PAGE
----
Pina wins the National Grand Prize of Brera in Milan for sculpture in 1906. He then moves to study with Rodin in Paris from 1909 to 1910 and this of course greatly influenced the feel of Pina’s work. Excited by the artistic environment in Paris preceding the first World War he exhibited at the avant-garde venues at the Salon des Artistes Francais and the Salon d’Automne and the Tuileries.
Pina became entrenched in the most sophisticated art circles in Montparnasse and a colorful story that has been handed down through time was on the occasion of 1917 when a dinner was being held for Guillaume Apollinaire the poet and Fernand Leger. Amedeo Modigliani had been living with Beatrice Hastings a journalist and before the dinner party went off, many of the guests knew there might be trouble between Modigliani and Alfredo Pina who had been having an affair with Beatrice. Matisse was present and was in the act of carving the turkey for the guests when Modigliani arrived and headed straight for Pina to attack him. Pina expecting trouble brandished a gun and fired. Luckily, for many reasons, Modigliani was not shot or killed. This draws a bit of a conclusion that Pina was of a passionate nature and it is certainly evident in his sculpture.
There is little that Pina sculpted that is not remarkable in some sense. Many of his compositions however are very avant-garde and still today are beyond most collectors. Like Rodin, he often chose to do the figure in contorted and or very expressive gestures that can become difficult to read in bronze. Pina had little concern for creating works that could easily sit on a table and so many of his great compositions are works that need special display and do not have one clear focal point. His best known and most cast work is a head of Beethoven which stands as one of the most striking representations of the composer. In addition, he is well noted for his busts of Wagner and Paganini.
Gaston de Pawlowski in his publication Alfredo Pina (1929) writes the following about this Torse D’Adolescent:
“Once in his life Pina gave us the torso of an adolescent, a veritable masterpiece, but which was in the beginning the full figure of a dancer….it is unique in the work of Pina.”
This statement is key to understanding our work. Clearly Pina modeled a male figure in mid movement perhaps in a ballet dance. Pina rarely produced a composition whether it was a bust or full figure where the composition strikes the viewer as conservative, static or mundane. He probably made an artistic choice to truncate and to crop the arms and legs to create further drama as well as to encourage the imagination of the viewer. Pina is successful in his endeavor and furthered the effect by his unusual and daring mounting of the work at the knee. For the time period this achievement was avant-garde and unique - daring due to the weight shifts of this work. Without a careful thinking through of the weight distributions in bronze, this piece could possibly not stand without tipping due to the way it is mounted.
In the December 2015 Sotheby’s London 19th & 20th Century Sculpture Sale catalogue, Pina’s “Torse D’Adolescent (Study for La Danse)” (Lot 125) was accompanied by the following catalogue note:
If John Tweed may be regarded as the 'English Rodin', then Alfredo Pina is certainly the 'Italian Rodin'. La danse was first exhibited at Pina's Salon debut in Paris in 1912. A work imbued with the influence of Rodin's powerful sense of fluid form, La danse has been seen as a prime example of Pina's search for a harmony of form and movement. The work offered Pina matchless opportunities to explore the human body in precise action similar to those that inspired Edgar Degas' sculptural and pictorial studies of dancers. The present marble appears to be a study for the final Salon version, which was a full figure statue. However, given the success of the model, it is possible that the present marble was carved as a variant, subsequent to the Salon exhibition, with the focus shifted to the tort musculature of the torso. Indeed, the roughly hewn marble base, and the way in which the beautifully polished figure emerges from it, strongly recalls the Dying Slave by Michelangelo, Pina's other great influence.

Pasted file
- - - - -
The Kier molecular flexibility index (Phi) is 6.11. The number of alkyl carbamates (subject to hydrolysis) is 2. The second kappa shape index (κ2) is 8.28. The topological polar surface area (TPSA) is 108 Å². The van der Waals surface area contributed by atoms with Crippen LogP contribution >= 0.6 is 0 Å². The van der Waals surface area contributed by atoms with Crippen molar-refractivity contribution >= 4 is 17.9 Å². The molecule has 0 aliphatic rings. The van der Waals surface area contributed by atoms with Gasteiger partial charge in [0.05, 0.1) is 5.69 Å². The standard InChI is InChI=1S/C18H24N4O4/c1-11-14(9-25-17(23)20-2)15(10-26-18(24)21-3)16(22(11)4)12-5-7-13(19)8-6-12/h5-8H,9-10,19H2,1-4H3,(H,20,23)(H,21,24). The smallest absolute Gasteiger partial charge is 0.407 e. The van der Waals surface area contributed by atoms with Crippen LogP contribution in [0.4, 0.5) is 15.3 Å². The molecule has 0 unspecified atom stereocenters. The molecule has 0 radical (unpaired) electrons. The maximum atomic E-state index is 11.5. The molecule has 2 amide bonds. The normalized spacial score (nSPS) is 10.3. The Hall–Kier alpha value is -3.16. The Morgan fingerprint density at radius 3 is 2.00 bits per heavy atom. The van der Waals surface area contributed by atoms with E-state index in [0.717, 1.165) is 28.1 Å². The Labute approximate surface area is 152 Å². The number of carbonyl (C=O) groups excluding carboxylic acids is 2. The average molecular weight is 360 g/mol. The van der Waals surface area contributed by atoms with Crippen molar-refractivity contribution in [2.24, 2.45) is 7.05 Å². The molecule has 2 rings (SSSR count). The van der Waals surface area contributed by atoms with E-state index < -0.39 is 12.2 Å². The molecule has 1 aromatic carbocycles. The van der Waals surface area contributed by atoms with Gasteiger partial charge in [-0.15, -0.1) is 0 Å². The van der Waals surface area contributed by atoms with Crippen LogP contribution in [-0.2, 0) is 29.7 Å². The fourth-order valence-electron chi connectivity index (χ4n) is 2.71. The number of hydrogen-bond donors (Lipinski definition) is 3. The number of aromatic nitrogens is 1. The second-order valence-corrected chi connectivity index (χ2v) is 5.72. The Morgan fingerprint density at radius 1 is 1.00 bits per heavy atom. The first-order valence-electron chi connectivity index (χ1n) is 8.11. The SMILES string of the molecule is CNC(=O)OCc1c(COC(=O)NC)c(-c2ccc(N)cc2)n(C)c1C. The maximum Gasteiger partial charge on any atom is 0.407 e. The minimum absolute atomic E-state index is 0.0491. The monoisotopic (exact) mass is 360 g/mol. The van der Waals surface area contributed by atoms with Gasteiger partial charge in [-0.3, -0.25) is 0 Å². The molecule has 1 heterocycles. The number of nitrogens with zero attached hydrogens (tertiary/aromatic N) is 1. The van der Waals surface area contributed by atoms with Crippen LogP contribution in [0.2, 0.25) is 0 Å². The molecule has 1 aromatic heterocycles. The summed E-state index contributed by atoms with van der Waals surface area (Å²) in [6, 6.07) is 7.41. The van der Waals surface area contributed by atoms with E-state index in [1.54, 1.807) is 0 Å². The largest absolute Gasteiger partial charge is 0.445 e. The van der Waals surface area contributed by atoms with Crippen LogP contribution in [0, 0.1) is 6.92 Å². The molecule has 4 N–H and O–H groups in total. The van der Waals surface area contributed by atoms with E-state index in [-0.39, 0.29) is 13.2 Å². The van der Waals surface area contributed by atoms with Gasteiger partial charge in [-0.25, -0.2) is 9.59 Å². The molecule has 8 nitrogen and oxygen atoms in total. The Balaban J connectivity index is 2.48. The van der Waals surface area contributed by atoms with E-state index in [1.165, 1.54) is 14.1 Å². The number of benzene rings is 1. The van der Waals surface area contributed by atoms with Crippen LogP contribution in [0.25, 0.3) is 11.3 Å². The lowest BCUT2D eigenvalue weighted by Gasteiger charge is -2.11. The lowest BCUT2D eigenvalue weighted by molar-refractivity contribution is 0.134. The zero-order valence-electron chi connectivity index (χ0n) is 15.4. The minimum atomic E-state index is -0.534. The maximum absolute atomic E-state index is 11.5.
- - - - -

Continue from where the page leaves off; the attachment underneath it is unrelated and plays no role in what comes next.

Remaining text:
Alfredo Pina’s expressive style clearly grew out of his admiration for Rodin’s work. Pina was born in Milan but set up his studio in France and made it his home and first had a debut of his work at the Salon of 1912. Today we can look back and compare the work of the two sculptors, and it is important to do so. Many sculptors were influenced by Rodin and each translated it in different ways. Pina was the one sculptor whose work rivals Rodin’s in its expressiveness.
We feel that almost everything Pina produced is compelling and that he deserves greater recognition as a sculptor. Many of the Post-Rodin school sculptors are in this category due largely to the fact that there has been a lack of exploration of this period in sculpture. Pina, like many of the sculptors of this time frame, did not have the money to produce large editions of their works. It is also open to speculation and further scholarship as to how many examples of Torse d’Adolescent were cast. Exactly how many other casts of this sculpture were made is open to conjecture. Potentially there may only be a few more. Our cast is the version that Pina exhibited at the above Exposition in Venice. Mr. and Mrs. Mountaha Hriez had an exceptional collection of art that included works by highly known French Modernists. They lived in France for a period and settled in Brazil, as he was a diplomat and worked in the Lebanon consulate. The wife died in 1998, leaving the art collection to her sons, and since that time these heirs have been selling the collection.
Collection of Mrs. Mountaha Hriez, Brazil
Shannon’s, Milford, Connecticut 2011
Exposizione Internationale Della Cieta di Venezia, 1928 # 806